How COVID-19 Broke the Internet
Find out why Facebook was marking your posts as Spam and why you should expect more of it
If you posted a link on Facebook yesterday, you may have noticed that the social network marked it as spam or said that it violated the community guidelines. While many people thought that it was because they were posting about coronavirus or Trump, it soon became clear that posts of all different kinds were being flagged.
While conspiracy theories spread around the internet claiming that Facebook was censoring anti-Trump posts, the reality was that an anti-spam filter went haywire. According to Guy Rosen, Facebook’s Vice President of Integrity, there was "an issue with an automated system that removes links to abusive websites, but incorrectly removed a lot of other posts too. We’ve restored all the posts that were incorrectly removed, which included posts on all topics - not just those related to COVID-19.”
There was also speculation that this may have occurred because Facebook recently sent their human content moderators home to protect them from the coronavirus. According to Facebook’s former security chief Alex Stamos, most of the work that the content moderators do can not be done in a work from home setting due to privacy concerns. While Rosen denies this was the cause, it may explain why it took so long for the company to fix the problem.
With shelter in place order in effect for the Bay area, many in Silicon Valley will be working from home over the next few weeks which could lead to more tech problems like this. Facebook already knows that their automated system doesn’t work well enough to determine what violates their community guidelines, that is why they have human content moderators. Other social media sites are also asking their users to bear with them through similar challenges with automated systems.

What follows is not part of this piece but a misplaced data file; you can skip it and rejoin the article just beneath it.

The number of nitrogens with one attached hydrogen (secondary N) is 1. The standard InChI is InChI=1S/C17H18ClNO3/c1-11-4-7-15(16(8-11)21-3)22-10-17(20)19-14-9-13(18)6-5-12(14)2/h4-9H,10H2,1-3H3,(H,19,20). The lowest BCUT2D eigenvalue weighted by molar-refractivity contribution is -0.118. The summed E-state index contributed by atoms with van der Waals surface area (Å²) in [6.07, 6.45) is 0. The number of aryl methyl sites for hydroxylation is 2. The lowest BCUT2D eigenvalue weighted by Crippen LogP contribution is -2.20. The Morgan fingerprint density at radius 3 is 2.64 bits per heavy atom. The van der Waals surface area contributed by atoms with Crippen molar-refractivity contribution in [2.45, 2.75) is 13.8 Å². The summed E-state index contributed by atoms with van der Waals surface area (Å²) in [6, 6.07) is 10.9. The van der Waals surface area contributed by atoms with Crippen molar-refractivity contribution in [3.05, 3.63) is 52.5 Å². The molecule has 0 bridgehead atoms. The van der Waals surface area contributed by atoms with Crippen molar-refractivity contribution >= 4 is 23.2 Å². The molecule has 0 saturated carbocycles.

In a blog post on Monday, YouTube told its creators that the site will be using machine learning and automated systems for “some of the work normally done by reviewers.” They warned that this could result in the site taking down some content that doesn’t violate YouTube’s policies.
“We won’t issue strikes on this content except in cases where we have high confidence that it’s violative. If creators think that their content was removed in error, they can appeal the decision and our teams will take a look. However, note that our workforce precautions will also result in delayed appeal reviews. We’ll also be more cautious about what content gets promoted, including live streams. In some cases, unreviewed content may not be available via search, on the homepage, or in recommendations.”
Twitter issued a similar warning saying “We want to be clear: while we work to ensure our systems are consistent, they can sometimes lack the context that our teams bring, and this may result in us making mistakes,” said the company in a blog post.
So while it may be a little rough over the next few weeks, know that your content is not getting blocked because of a political agenda, but rather it is because automated technology still needs humans to work properly.